Led by Snyder as CEO, Net Perceptions became a leading company for recommender systems during the Internet boom through the late 90's and early 2000s (Dragan 2001). Net Perceptions had many of the leading Web companies as customers, and was very visible in the Internet food chain. Net Perceptions received the MIT Sloan School E-Commerce Award for Technology Innovation in May 1999 (MIT News Office 1999). Among many other media interviews, Snyder participated an ABC Nightline show about Net Perceptions technology in Dec 1999 (Krulwich 1999).

Business Ethics[edit]

When Snyder stepped down[3] as CEO of Net Perceptions in 2001, he began a new career teaching, studying, and communicating about his vision for business ethics. Snyder has been teaching courses on business ethics at the University of Minnesota, and developing his ideas about sustainable business leadership. His key idea is sustainability reporting, which he calls triple-bottom-line business accountability, in which traditional business reporting is expanded to include environmental and social performance in addition to economic performance. In January 2008, Snyder presented a speech on his ideas[4] as the Tata Oration[5] on Business Ethics at the XLRI- Xavier School of Management in India (Cool Avenues 2008).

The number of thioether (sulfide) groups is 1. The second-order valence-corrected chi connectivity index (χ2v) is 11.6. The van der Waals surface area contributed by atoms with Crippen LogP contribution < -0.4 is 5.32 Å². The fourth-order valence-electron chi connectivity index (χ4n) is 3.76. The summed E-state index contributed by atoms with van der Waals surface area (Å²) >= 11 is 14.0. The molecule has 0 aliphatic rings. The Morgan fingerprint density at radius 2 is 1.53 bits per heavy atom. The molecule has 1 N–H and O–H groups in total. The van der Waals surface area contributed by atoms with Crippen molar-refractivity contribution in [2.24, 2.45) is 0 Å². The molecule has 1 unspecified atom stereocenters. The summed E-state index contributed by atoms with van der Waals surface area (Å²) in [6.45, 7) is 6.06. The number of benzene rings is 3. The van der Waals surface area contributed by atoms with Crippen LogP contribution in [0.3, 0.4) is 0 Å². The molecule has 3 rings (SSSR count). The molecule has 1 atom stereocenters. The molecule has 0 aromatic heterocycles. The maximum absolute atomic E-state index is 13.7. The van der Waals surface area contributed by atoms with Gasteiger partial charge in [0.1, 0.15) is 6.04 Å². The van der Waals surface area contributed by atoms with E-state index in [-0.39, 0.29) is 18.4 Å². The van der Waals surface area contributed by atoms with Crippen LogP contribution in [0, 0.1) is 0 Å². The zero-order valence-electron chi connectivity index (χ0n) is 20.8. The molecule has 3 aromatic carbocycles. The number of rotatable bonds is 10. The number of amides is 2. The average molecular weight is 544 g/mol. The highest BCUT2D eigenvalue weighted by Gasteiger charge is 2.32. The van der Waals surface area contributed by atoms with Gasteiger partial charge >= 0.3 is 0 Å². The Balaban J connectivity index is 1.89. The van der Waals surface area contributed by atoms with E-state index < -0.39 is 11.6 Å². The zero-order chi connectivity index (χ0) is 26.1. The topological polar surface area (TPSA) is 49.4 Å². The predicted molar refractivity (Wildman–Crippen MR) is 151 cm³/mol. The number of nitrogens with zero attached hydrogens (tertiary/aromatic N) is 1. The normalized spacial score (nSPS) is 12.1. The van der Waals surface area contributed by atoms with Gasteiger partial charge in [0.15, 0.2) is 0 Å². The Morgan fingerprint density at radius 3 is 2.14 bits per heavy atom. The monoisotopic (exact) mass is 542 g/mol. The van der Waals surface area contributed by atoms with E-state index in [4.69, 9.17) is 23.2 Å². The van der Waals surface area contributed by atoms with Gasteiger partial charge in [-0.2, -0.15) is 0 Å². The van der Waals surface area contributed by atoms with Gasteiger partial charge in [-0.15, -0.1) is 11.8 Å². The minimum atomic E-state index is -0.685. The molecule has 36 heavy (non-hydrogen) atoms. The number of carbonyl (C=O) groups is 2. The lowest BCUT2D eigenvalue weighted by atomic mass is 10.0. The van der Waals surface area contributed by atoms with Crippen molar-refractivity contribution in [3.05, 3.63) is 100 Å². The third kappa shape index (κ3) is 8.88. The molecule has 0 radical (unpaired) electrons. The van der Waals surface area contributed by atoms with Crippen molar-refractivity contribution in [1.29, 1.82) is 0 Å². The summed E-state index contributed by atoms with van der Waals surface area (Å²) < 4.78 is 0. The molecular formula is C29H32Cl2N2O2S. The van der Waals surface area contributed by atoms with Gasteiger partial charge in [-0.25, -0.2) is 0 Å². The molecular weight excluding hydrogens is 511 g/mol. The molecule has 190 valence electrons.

Leadership Research[edit]

In 2009, Snyder embarked on a program of leadership research, first as an Executive-In-Residence at the University of Minnesota’s Center for Integrative Leadership,[6] and then as an Executive Fellow in Leadership at the Opus College of Business at the University of St. Thomas[7] in Minneapolis. The research culminated in the book, Leadership and the Art of Struggle,[8] (Berrett-Koehler, 2013). Snyder studied 151 episodes of leadership struggle,[9] and synthesized a set of practices by which leaders can more effectively navigate through challenge and adversity.


  1. ^ "Psychological Dynamics of Performance". Retrieved 2014-04-17.
  2. ^ Crandell, Stu. "". Retrieved 2014-04-17.
  3. ^ [1][dead link]
  4. ^
  5. ^ "Steven Snyder to Deliver JRD Tata Ethics Oration at XLRI, Jamshedpur". 2008-01-09. Retrieved 2014-04-17.
  6. ^ "Center for Integrative Leadership - U of MN Humphrey Institute". 2009-01-09. Archived from the original on 2014-04-18. Retrieved 2014-04-17.
  7. ^ "Executive Fellow in Leadership : Academic Departments : Opus College of Business : University of St. Thomas - Minnesota". Retrieved 2014-04-17.
  8. ^ "Leadership and the Art of Struggle: How Great Leaders Grow Through Challenge and Adversity: Steven Snyder, Bill George: 9781609946449: Books". 2013-03-11. Retrieved 2014-04-17.
  9. ^